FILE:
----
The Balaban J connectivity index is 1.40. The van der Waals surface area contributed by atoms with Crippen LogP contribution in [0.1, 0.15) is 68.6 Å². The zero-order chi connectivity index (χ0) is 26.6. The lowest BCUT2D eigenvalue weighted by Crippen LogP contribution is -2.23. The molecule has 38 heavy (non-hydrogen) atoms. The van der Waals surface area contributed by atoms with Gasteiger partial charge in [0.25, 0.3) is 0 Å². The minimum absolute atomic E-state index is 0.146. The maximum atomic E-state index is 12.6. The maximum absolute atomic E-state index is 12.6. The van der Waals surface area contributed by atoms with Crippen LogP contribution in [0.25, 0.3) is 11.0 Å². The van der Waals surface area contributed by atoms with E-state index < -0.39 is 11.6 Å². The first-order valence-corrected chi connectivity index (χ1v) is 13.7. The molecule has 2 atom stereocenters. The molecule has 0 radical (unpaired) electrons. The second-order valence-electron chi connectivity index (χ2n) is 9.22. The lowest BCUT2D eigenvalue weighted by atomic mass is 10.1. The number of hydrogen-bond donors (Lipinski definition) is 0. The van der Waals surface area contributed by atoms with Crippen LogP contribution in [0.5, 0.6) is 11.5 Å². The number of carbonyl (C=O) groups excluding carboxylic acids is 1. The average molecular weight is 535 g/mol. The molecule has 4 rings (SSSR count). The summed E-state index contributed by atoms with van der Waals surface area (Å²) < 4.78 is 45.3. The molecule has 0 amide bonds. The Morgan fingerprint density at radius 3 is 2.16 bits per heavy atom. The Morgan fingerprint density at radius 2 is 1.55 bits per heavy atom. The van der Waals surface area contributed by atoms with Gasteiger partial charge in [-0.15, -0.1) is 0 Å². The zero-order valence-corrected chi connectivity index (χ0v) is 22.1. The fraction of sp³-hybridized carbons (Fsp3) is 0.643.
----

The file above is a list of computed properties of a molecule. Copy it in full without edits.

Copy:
The Balaban J connectivity index is 1.40. The van der Waals surface area contributed by atoms with Crippen LogP contribution in [0.1, 0.15) is 68.6 Å². The zero-order chi connectivity index (χ0) is 26.6. The lowest BCUT2D eigenvalue weighted by Crippen LogP contribution is -2.23. The molecule has 38 heavy (non-hydrogen) atoms. The van der Waals surface area contributed by atoms with Gasteiger partial charge in [0.25, 0.3) is 0 Å². The minimum absolute atomic E-state index is 0.146. The maximum atomic E-state index is 12.6. The maximum absolute atomic E-state index is 12.6. The van der Waals surface area contributed by atoms with Crippen LogP contribution in [0.25, 0.3) is 11.0 Å². The van der Waals surface area contributed by atoms with E-state index < -0.39 is 11.6 Å². The first-order valence-corrected chi connectivity index (χ1v) is 13.7. The molecule has 2 atom stereocenters. The molecule has 0 radical (unpaired) electrons. The second-order valence-electron chi connectivity index (χ2n) is 9.22. The lowest BCUT2D eigenvalue weighted by atomic mass is 10.1. The number of hydrogen-bond donors (Lipinski definition) is 0. The van der Waals surface area contributed by atoms with Crippen LogP contribution in [0.5, 0.6) is 11.5 Å². The number of carbonyl (C=O) groups excluding carboxylic acids is 1. The average molecular weight is 535 g/mol. The molecule has 4 rings (SSSR count). The summed E-state index contributed by atoms with van der Waals surface area (Å²) < 4.78 is 45.3. The molecule has 0 amide bonds. The Morgan fingerprint density at radius 3 is 2.16 bits per heavy atom. The Morgan fingerprint density at radius 2 is 1.55 bits per heavy atom. The van der Waals surface area contributed by atoms with Gasteiger partial charge in [-0.15, -0.1) is 0 Å². The zero-order valence-corrected chi connectivity index (χ0v) is 22.1. The fraction of sp³-hybridized carbons (Fsp3) is 0.643.